In 2022, Jared Isaacman, who financed and directed the Inspiration4 private all civil space launch and he wants to do the same with his The free Polaris program,, he announced a proposal to save Hubble with a commercial mission in collaboration with SpaceX. He was involved with NASA application for private companies to develop ideas about how to go about the Hubble booster route. The idea was considered and discussed at length (including a multi-month feasibility study) but, in short, NASA ultimately decided not to go for it.

“Our current position is that, having explored the current commercial capabilities, we are not going to pursue a booster,” said Mark Clampin, director of the Astrophysics Division and the Science Mission Directorate. agency at NASA Headquarters, during a June 4 conference updating the public on the status of the Hubble Telescope. “We appreciate the in-depth analysis that the NASA staff, SpaceX and the Polaris program, and our other potential partners. It certainly gave us a better insight into what will be done to develop commercial booster missions in the future.”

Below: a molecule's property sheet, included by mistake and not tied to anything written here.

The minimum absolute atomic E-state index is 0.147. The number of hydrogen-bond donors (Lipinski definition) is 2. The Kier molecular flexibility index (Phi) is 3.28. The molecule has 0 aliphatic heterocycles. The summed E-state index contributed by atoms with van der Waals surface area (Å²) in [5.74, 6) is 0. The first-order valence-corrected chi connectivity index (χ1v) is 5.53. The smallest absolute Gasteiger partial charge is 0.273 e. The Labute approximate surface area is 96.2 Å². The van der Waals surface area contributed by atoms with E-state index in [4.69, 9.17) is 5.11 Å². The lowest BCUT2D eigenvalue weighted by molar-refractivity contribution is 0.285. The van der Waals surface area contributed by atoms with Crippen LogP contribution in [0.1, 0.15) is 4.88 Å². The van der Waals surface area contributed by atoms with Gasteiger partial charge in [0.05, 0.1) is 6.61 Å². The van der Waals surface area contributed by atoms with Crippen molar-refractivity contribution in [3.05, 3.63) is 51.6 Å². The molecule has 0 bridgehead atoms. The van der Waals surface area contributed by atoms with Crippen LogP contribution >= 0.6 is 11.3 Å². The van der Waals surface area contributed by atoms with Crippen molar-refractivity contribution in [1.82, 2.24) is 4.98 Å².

There’s been a lot of back and forth lately between Isaacman, space experts, journalists, and even the public when it comes to Hubble’s private servicing. Recently NPR an investigation that obtained internal NASA e-mails through a Freedom of Information Act request, for example, sparked debate as it revealed a variety of reactions among NASA officials to the idea. Isaacman himself has too he suggested that, if the plan wasn’t scrapped, politics might be to blame, as the NPR article also relates. But during the latest Hubble conference, we may have gained some of the clearest insight yet into the agency’s rationale.

The risks involved seem basically not worth taking at the moment, as Hubble is technically doing well. “We still believe it has very high reliability,” said Patrick Crouse, Hubble project manager at NASA Goddard Space Flight Center in Maryland, said during the conference. “We can successfully operate Hubble doing cutting-edge science into the 20s and into the 2030s.”